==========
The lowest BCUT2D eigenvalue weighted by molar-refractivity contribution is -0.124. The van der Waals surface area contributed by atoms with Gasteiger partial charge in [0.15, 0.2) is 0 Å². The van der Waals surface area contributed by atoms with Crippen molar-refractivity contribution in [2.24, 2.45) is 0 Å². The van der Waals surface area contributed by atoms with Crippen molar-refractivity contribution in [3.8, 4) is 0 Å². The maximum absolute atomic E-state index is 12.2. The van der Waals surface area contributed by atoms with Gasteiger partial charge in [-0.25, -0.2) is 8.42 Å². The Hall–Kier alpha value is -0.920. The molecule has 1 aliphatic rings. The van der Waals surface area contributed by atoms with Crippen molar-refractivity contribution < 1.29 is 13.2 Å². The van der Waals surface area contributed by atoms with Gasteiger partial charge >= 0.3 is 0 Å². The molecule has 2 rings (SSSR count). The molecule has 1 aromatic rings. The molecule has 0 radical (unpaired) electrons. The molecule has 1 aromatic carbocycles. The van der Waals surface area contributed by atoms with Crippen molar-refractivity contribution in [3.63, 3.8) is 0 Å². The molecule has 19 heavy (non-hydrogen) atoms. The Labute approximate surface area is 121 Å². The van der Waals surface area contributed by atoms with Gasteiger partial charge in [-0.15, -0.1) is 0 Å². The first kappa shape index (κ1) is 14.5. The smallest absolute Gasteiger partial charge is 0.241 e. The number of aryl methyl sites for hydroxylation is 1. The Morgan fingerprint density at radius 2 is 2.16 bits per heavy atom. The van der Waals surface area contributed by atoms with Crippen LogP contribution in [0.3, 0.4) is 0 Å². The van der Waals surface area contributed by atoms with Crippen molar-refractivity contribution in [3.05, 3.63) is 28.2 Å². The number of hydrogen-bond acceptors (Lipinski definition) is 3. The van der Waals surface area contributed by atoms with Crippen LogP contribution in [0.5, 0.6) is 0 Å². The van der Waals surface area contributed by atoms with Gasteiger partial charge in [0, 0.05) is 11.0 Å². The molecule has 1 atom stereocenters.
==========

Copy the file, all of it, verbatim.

The lowest BCUT2D eigenvalue weighted by molar-refractivity contribution is -0.124. The van der Waals surface area contributed by atoms with Gasteiger partial charge in [0.15, 0.2) is 0 Å². The van der Waals surface area contributed by atoms with Crippen molar-refractivity contribution in [2.24, 2.45) is 0 Å². The van der Waals surface area contributed by atoms with Crippen molar-refractivity contribution in [3.8, 4) is 0 Å². The maximum absolute atomic E-state index is 12.2. The van der Waals surface area contributed by atoms with Gasteiger partial charge in [-0.25, -0.2) is 8.42 Å². The Hall–Kier alpha value is -0.920. The molecule has 1 aliphatic rings. The van der Waals surface area contributed by atoms with Crippen molar-refractivity contribution < 1.29 is 13.2 Å². The van der Waals surface area contributed by atoms with Gasteiger partial charge >= 0.3 is 0 Å². The molecule has 2 rings (SSSR count). The molecule has 1 aromatic rings. The molecule has 0 radical (unpaired) electrons. The molecule has 1 aromatic carbocycles. The van der Waals surface area contributed by atoms with Crippen molar-refractivity contribution in [3.63, 3.8) is 0 Å². The molecule has 19 heavy (non-hydrogen) atoms. The Labute approximate surface area is 121 Å². The van der Waals surface area contributed by atoms with Gasteiger partial charge in [-0.15, -0.1) is 0 Å². The first kappa shape index (κ1) is 14.5. The smallest absolute Gasteiger partial charge is 0.241 e. The number of aryl methyl sites for hydroxylation is 1. The Morgan fingerprint density at radius 2 is 2.16 bits per heavy atom. The van der Waals surface area contributed by atoms with Crippen LogP contribution in [0.3, 0.4) is 0 Å². The van der Waals surface area contributed by atoms with Crippen molar-refractivity contribution in [3.05, 3.63) is 28.2 Å². The number of hydrogen-bond acceptors (Lipinski definition) is 3. The van der Waals surface area contributed by atoms with Crippen LogP contribution in [0.5, 0.6) is 0 Å². The van der Waals surface area contributed by atoms with Gasteiger partial charge in [0, 0.05) is 11.0 Å². The molecule has 1 atom stereocenters.